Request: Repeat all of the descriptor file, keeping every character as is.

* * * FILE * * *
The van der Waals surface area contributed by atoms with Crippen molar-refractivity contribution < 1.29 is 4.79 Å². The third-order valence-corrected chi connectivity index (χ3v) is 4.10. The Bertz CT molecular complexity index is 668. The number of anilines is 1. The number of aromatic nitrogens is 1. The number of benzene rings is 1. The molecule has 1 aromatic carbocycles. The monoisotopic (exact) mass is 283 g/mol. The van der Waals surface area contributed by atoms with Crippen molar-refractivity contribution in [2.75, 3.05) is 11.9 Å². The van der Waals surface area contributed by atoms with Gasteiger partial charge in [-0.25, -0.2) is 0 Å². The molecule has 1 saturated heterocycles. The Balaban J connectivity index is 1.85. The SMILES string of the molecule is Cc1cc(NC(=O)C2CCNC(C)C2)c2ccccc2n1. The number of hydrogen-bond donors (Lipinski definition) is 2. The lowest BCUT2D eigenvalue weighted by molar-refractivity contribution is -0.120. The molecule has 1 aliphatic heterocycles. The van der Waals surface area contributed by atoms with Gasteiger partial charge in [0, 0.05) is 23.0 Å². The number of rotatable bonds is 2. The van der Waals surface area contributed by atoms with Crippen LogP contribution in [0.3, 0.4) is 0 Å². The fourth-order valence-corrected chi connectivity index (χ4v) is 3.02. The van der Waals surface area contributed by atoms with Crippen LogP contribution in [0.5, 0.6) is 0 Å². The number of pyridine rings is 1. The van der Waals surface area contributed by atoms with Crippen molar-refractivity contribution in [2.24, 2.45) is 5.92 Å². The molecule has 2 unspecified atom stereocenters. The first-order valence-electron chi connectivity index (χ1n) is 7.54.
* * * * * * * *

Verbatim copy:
The van der Waals surface area contributed by atoms with Crippen molar-refractivity contribution < 1.29 is 4.79 Å². The third-order valence-corrected chi connectivity index (χ3v) is 4.10. The Bertz CT molecular complexity index is 668. The number of anilines is 1. The number of aromatic nitrogens is 1. The number of benzene rings is 1. The molecule has 1 aromatic carbocycles. The monoisotopic (exact) mass is 283 g/mol. The van der Waals surface area contributed by atoms with Crippen molar-refractivity contribution in [2.75, 3.05) is 11.9 Å². The van der Waals surface area contributed by atoms with Gasteiger partial charge in [-0.25, -0.2) is 0 Å². The molecule has 1 saturated heterocycles. The Balaban J connectivity index is 1.85. The SMILES string of the molecule is Cc1cc(NC(=O)C2CCNC(C)C2)c2ccccc2n1. The number of hydrogen-bond donors (Lipinski definition) is 2. The lowest BCUT2D eigenvalue weighted by molar-refractivity contribution is -0.120. The molecule has 1 aliphatic heterocycles. The van der Waals surface area contributed by atoms with Gasteiger partial charge in [0, 0.05) is 23.0 Å². The number of rotatable bonds is 2. The van der Waals surface area contributed by atoms with Crippen LogP contribution in [0.3, 0.4) is 0 Å². The fourth-order valence-corrected chi connectivity index (χ4v) is 3.02. The van der Waals surface area contributed by atoms with Crippen LogP contribution in [0.5, 0.6) is 0 Å². The number of pyridine rings is 1. The van der Waals surface area contributed by atoms with Crippen molar-refractivity contribution in [2.24, 2.45) is 5.92 Å². The molecule has 2 unspecified atom stereocenters. The first-order valence-electron chi connectivity index (χ1n) is 7.54.